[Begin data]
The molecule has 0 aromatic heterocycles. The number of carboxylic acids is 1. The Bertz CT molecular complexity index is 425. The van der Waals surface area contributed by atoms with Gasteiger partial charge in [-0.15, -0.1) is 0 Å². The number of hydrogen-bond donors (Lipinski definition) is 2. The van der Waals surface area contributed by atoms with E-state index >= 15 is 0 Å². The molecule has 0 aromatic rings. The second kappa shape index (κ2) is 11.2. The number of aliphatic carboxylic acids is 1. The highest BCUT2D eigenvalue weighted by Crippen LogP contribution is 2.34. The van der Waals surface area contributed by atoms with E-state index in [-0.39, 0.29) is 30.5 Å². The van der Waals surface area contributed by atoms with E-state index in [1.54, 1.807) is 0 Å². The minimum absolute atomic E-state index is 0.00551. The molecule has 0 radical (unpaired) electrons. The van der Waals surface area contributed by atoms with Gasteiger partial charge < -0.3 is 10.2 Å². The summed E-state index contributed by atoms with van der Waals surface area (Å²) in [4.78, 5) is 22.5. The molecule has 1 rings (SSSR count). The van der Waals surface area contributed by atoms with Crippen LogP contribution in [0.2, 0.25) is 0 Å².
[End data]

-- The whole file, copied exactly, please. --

The molecule has 0 aromatic heterocycles. The number of carboxylic acids is 1. The Bertz CT molecular complexity index is 425. The van der Waals surface area contributed by atoms with Gasteiger partial charge in [-0.15, -0.1) is 0 Å². The number of hydrogen-bond donors (Lipinski definition) is 2. The van der Waals surface area contributed by atoms with E-state index >= 15 is 0 Å². The molecule has 0 aromatic rings. The second kappa shape index (κ2) is 11.2. The number of aliphatic carboxylic acids is 1. The highest BCUT2D eigenvalue weighted by Crippen LogP contribution is 2.34. The van der Waals surface area contributed by atoms with E-state index in [-0.39, 0.29) is 30.5 Å². The van der Waals surface area contributed by atoms with E-state index in [1.54, 1.807) is 0 Å². The minimum absolute atomic E-state index is 0.00551. The molecule has 0 radical (unpaired) electrons. The van der Waals surface area contributed by atoms with Gasteiger partial charge < -0.3 is 10.2 Å². The summed E-state index contributed by atoms with van der Waals surface area (Å²) in [4.78, 5) is 22.5. The molecule has 1 rings (SSSR count). The van der Waals surface area contributed by atoms with Crippen LogP contribution in [0.2, 0.25) is 0 Å².